I participated in Sarah Evans’ #journchat a few times now. It’s a three hour chat with journalists and other PR people that is held once per week with Twitter as a forum. I use TweetChat to keep only the tweets in front of me that are chat-related (I catch up with non-chat tweets later) and this past Monday, the chat was so popular, it was somewhat difficult to keep up with.
Highlights from the chats are later posted on the JournChat site and I just discovered that I was quoted there last week on my definition of a bad pitch. I said: “juliebonnheath: Bad pitch: Not researching enough about the company and market. You look stupid. Seriously.”
OK, then. Hope I didn’t offend anyone—I can be very “to the point” and of course, Twitter encourages this with the limit on 140 characters when you post.
Sarah Evans, the director of communications at Elgin Community College in Elgin, Illinois, comments on why she started JournChat. “I believe there is a need in this evolving world of media and public relations for some major dialogue between those who make it happen.” She says, “The mission is to keep an ongoing, open dialogue between journalists, bloggers and public relations professionals (for as long as we can).”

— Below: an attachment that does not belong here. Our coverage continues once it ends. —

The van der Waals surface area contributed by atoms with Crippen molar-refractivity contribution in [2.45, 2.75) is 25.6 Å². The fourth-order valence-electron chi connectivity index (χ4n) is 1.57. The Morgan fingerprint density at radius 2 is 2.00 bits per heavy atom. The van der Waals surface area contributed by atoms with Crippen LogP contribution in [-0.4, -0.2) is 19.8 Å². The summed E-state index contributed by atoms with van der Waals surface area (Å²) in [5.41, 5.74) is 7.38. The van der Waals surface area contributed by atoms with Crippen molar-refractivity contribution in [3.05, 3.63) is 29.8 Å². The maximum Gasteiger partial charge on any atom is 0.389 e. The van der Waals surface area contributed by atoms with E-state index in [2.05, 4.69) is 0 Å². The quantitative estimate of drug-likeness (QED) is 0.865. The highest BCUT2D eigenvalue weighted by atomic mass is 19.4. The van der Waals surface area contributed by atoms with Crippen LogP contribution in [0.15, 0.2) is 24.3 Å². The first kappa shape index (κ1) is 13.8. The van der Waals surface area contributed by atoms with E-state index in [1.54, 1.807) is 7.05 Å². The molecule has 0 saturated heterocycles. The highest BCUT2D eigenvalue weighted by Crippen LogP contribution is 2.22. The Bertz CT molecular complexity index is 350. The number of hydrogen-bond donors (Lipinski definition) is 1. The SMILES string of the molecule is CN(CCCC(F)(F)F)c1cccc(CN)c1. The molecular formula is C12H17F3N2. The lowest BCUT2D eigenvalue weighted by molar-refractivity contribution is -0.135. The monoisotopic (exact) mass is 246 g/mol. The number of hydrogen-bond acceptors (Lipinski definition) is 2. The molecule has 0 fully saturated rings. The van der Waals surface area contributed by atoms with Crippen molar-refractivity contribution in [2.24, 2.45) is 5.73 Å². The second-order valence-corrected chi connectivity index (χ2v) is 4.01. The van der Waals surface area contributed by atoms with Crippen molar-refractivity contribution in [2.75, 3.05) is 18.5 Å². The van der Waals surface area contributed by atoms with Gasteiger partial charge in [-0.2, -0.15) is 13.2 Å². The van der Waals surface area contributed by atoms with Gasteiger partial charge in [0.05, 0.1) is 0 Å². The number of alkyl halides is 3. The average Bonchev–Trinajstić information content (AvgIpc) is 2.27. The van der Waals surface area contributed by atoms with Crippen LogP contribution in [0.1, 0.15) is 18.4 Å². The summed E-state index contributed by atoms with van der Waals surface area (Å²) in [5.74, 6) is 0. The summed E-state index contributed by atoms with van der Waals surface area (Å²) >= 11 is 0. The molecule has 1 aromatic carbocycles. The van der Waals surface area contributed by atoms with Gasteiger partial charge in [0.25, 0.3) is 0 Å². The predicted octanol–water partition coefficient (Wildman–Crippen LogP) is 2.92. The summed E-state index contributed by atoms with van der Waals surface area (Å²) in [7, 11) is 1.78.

This opportunity can be beneficial to all of us and especially to people like me who are journalists, write blogs and also provide marketing/PR services. Perhaps those like me have an advantage—as we can see most all sides of any issues, complications and challenges. But it is always good to gather opinions and I am always learning from other people.
Opinions can vary widely. For instance, as discussed last time, I feel that it is OK to pitch someone on Twitter, as long as I have developed a relationship with them there. But some people on the chat felt strongly that Twitter is just a beginning to the relationship building. People should “meet”, per say, on Twitter, move onto email, meet in person (if possible) and then pitch. Now, many people I do move onto email with—especially when the dialogue starts needing replies of more than 140 characters—but most people I work with are far from me and it would be impossible to meet up with them before pitching my services.
Just so you know, relationship building on Twitter to me includes chats about various topics and sometimes even answering questions or helping someone out a few times. And then looking for an opening is key. I don’t directly say to someone (usually), “if you need PR services, please let me know” but if someone I have connected with is tweeting about the need for something, their new book, etc., I do mention my desire to help them with their efforts.
Looking forward to the next #journchat!